The number of plants operated in the county grew in five years from 335 to 448, and the number of industries represented from 78 to 94. The average number of employes was 37,772 in 1916, and 41,545 in 1920, about half of whom were American whites. Only 871 of the army of employed workers were women, and only 96 were boys and 47 girls under 16 years of age. Total wages paid, by years were $33,442,200, $47,403,000, $59,986,100, $50,482,800, $77,301,900.

The county outside of Johnstown had 65.8 per cent of the number of plants operated, 57.2 per cent of the average number of employes, 54.2 per cent of total wages paid, 43.3 per cent of capital investment, and 32.5 per cent of the value of production.

Since the early nineties there has been a remarkable change in northern Cambria, including the Spangler, Barnesboro, Hastings and Patton sections, relatively old Carrolltown, in the valley of the Blacklick, where Nanty Glob and Vintondale have become the centers of great coal operations, and in Colver and Revioc, modern coal towns which approached close to yet remained independent of Ebensburg, where stands the courthouse in a cultured town which is only just beginning to show that it hopes also to become a business and industrial center, no longer content with bench and bar and an ivy clad county jail.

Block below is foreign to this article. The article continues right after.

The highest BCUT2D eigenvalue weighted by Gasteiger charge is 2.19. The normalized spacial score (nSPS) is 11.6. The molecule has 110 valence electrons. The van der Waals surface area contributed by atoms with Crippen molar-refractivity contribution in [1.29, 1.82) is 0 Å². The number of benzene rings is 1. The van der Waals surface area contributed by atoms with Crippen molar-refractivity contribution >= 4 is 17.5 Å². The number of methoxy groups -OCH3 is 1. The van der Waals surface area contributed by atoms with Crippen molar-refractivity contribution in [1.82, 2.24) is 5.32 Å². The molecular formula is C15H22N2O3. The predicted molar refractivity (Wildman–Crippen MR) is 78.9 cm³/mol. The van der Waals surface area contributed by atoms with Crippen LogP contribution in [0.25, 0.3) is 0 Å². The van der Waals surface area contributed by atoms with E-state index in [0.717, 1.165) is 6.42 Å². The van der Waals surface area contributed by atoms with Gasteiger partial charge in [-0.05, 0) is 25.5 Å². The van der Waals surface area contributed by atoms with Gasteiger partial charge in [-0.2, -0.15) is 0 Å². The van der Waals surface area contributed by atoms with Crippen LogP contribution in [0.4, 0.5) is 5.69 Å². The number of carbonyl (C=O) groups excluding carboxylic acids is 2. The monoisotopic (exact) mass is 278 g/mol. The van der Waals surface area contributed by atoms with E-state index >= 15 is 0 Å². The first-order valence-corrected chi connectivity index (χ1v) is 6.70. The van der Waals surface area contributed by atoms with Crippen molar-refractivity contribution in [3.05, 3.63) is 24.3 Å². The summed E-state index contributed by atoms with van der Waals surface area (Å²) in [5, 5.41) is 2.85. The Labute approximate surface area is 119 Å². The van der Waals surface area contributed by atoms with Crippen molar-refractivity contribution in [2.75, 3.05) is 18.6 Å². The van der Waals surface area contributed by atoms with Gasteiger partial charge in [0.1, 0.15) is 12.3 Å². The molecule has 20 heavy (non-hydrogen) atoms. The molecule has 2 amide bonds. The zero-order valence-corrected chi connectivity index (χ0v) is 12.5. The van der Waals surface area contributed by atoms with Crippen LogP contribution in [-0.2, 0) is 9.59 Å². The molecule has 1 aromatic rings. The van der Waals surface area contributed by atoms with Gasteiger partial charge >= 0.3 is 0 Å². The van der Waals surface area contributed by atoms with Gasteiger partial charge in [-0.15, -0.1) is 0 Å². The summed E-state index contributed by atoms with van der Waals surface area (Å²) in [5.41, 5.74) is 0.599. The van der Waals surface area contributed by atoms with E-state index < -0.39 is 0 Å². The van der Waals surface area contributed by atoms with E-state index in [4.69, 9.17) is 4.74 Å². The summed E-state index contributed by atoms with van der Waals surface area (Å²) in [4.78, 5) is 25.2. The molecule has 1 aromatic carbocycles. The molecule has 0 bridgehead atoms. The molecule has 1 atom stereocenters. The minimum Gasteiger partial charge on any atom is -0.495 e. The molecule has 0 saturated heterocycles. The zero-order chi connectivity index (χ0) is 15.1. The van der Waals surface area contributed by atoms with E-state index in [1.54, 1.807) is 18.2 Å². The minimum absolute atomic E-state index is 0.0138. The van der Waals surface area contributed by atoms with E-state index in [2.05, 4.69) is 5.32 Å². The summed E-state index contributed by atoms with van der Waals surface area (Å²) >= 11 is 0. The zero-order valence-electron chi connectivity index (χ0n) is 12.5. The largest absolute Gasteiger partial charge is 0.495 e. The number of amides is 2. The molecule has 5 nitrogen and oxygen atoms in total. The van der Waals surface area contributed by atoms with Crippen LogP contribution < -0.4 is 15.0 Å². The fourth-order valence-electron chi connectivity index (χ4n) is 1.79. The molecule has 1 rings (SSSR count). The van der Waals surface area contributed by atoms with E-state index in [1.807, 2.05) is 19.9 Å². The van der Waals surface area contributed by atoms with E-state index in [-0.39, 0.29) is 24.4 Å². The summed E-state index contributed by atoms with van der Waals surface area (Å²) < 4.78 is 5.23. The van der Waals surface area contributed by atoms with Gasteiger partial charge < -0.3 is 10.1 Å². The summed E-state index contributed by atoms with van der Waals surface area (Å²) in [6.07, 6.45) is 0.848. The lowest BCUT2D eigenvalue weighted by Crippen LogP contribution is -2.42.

Underground, Conemaugh Valley mines have been worked northward almost to meet the burrowings southward of the Blacklick Valley miners. In a few years it may be possible to traverse Cambria County, from Scalp Level almost to Cherrytree, beneath the surface of the ground, at places only a few feet from sunlight, at other places 600 feet or more below the top. Coal is the common bond by which all communities in the county are held together, but the county was long to discover this and the development of the north came about almost as an invasion from counties farther north, and almost independently of the thoughts or efforts of the people in the Johnstown section.

Even the North was divided into clearly distinct sections, with the northeast most completely isolated, and Glasgow, Mountaindale and Blandburg perched high on the Allegheny Mountain, looking to Altoona for news, recreation and shopping facilities rather than toward Johnstown. Down in the valley of Clearfield Creek, Van Ormer, Fallen Timber and other communities were a little closer to Johnstown and to Ebensburg, but for months at a time communication by road with the county seat or with Johnstown was almost or quite impossible.